The Eleventh Circuit resolved this issue correctly in U.S. v. Salum, 257 Fed. Appx. 225, 230-31 (11th Cir. 2007) which interpreted “without authorization” based on the defendant’s change of mental state. Brekka totally ignores this decision. In Salum, a police officer with the Montgomery, Alabama Police Department was charged with a criminal violation of the CFAA for providing information from the FBI’s criminal record database to a private investigator. Although Salum, as an employee, “had authority to access the [National Crime Information Center] database,” the court held that there was sufficient evidence for the jury to conclude that Salum had accessed the computer “without authorization” because at the time he accessed the computer Salum knew that he was accessing the information “for an improper purpose.” Id. at 230.

The one Circuit which has directly addressed Brekka in the context of corporate computer policies, U.S. v. John, 2010 WL 432405, *2-*4 (5th Cir., Feb. 9, 2010) also got it right. John affirmed the criminal conviction of a Citigroup account manager, Dimetriace Eva-Lavon John, for violations of the CFAA for accessing customer account information contained in Citigroup’s internal computer system. John provided that Citigroup customer information to her half-brother, who used it to incur fraudulent charges on four different customer accounts. 

On appeal John, citing Brekka, argued that as a Citigroup employee, she was authorized to access the company computers for customer account information and that her mental state or motive in accessing the customer account information cannot be the basis for a violation of the CFAA. She argued “that the statute does not prohibit unlawful use of material that she was authorized to access through authorized use of a computer. The statute only prohibits using authorized access to obtain information that she is not entitled to obtain.”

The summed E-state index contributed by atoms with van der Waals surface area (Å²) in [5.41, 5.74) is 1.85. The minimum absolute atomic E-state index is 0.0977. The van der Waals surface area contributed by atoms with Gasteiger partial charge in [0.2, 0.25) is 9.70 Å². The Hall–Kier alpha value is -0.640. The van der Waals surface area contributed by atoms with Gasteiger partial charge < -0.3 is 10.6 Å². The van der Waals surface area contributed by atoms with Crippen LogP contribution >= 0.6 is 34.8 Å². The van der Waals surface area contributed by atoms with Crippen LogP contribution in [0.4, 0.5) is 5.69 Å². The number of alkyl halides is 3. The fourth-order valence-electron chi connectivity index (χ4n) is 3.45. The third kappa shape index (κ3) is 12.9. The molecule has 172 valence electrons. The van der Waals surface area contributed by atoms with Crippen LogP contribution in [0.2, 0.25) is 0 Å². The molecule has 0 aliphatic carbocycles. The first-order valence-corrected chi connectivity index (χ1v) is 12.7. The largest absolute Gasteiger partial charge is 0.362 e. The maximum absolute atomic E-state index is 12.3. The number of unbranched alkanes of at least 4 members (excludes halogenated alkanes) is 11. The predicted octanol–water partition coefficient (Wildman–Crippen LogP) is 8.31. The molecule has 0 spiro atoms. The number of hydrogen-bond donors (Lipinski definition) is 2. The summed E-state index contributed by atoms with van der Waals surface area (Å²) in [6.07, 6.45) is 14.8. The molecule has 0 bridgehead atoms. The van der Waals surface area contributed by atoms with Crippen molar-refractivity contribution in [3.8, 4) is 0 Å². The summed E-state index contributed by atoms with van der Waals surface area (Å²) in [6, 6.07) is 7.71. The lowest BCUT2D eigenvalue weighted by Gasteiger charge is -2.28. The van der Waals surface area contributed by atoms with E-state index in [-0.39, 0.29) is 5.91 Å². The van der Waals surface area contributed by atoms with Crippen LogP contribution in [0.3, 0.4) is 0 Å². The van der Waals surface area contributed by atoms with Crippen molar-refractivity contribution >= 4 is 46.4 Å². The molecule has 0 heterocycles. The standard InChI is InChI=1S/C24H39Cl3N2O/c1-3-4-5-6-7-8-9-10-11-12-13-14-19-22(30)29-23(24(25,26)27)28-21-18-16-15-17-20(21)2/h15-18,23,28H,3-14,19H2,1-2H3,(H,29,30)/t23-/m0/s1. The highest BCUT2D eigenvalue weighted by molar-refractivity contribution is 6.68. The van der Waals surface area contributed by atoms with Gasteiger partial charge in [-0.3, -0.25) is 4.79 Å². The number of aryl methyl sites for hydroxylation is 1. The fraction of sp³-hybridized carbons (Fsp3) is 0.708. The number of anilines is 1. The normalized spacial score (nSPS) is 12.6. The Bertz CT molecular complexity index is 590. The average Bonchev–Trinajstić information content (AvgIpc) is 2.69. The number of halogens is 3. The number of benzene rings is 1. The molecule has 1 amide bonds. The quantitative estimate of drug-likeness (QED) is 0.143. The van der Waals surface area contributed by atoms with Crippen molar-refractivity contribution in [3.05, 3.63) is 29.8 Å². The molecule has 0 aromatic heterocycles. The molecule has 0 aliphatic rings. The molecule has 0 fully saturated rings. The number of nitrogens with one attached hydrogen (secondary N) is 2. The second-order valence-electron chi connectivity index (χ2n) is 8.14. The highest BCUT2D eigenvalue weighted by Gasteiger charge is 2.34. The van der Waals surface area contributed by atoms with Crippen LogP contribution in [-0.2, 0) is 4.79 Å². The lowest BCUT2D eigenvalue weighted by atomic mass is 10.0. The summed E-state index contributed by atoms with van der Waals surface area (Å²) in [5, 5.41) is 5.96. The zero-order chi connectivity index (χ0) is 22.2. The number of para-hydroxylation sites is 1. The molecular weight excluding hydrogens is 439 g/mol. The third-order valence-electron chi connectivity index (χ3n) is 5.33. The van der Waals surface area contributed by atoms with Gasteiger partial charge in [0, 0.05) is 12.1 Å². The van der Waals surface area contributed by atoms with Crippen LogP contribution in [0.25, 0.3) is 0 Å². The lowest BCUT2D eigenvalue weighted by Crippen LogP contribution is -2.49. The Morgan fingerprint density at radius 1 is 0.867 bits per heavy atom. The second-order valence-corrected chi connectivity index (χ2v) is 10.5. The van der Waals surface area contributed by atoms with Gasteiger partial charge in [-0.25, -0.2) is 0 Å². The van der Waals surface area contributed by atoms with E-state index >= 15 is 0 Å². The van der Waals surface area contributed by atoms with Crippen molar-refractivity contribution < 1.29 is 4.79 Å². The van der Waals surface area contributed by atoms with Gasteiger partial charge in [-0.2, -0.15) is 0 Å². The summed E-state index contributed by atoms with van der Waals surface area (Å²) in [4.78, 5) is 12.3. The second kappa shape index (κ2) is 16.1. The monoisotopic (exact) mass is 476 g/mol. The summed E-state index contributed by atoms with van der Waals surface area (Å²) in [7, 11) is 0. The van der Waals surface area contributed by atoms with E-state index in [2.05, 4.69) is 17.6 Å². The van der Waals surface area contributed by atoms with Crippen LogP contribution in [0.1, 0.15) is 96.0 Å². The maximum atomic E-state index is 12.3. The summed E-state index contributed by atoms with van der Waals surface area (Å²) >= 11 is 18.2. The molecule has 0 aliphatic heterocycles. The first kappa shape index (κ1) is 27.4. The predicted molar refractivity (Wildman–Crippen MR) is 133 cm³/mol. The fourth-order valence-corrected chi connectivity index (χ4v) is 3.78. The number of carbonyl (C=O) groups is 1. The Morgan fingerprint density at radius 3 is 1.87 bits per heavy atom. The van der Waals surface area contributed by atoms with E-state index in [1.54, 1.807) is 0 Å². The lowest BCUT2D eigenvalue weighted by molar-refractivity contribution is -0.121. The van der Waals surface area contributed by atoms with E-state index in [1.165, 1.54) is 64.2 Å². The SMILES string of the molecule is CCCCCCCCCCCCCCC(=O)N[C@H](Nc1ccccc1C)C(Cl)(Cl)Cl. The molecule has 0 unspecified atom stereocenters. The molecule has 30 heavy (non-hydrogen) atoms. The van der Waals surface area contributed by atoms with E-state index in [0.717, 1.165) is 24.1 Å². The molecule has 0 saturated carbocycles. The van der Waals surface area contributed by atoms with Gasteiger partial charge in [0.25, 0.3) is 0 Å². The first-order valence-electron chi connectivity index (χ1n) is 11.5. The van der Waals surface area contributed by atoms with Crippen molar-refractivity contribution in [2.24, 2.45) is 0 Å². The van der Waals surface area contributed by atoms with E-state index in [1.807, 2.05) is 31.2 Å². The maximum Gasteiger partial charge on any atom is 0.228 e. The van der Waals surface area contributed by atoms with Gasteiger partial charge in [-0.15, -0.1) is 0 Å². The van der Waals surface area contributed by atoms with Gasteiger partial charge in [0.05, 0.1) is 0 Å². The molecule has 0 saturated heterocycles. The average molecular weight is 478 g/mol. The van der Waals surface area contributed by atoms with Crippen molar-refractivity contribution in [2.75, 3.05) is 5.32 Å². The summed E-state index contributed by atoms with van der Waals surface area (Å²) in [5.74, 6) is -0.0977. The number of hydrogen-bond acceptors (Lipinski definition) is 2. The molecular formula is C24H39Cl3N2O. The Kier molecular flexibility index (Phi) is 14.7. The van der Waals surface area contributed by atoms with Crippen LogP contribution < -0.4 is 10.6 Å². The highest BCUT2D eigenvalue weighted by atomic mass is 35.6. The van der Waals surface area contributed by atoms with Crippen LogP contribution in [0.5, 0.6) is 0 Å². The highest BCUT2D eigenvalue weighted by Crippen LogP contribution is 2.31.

Id. at *2. The court rejected John’s argument based, in part, on Citigroup’s corporate computer policies that “prohibited misuse of the company’s internal computer systems and confidential customer information.” Id. at *4. The court pointed out that John was aware of these policies and attended corporate training programs where these policies were reiterated.

By virtue of her violation of Citigroup’s computer policies, the court held that the jury could have properly found that John exceeded her authorized access to Citigroup’s computer because she “was not authorized to access that information for any and all purposes but for limited purposes.” Id. at *3. She was certainly “not authorized to access data or information in furtherance of a criminally fraudulent scheme.” Id. at *4. In reference to Brekka, the court held that the “Ninth Circuit’s reasoning at least implies that when an employee knows that the purpose for which she is accessing information in a computer is both in violation of an employer’s policies and is part of an illegal scheme, it would be ‘proper’ to conclude that such conduct ‘exceeds authorized access’ within the meaning of section 1030(a)(2).” Id.

The second case providing an identical interpretation of Brekka as Nosal is National City Bank, N.A. v. Republic Mortgage Home Loans, LLC, 2010 WL 959925 (W.D. Wash. March 12, 2010), in the context of a civil CFAA action,. The court read Brekka to mean that “[a]n employee who has permission to access a range of documents and stays within the confines of his authorization would have no reason to suspect that he could be charged with hacking, i.e., exceeding his authorized access, simply because he uses those documents in a way that violates company policies regarding confidentiality or document retention.” Id. at *4.

The Court, however, did state that “there is a clear split in authority on this point.” Id. This issue ultimately will be decided by the U.S. Supreme Court. See my previous posting, “Will the Justices Rule on the CFAA?,” as to why I believe Brekka will ultimately be reversed.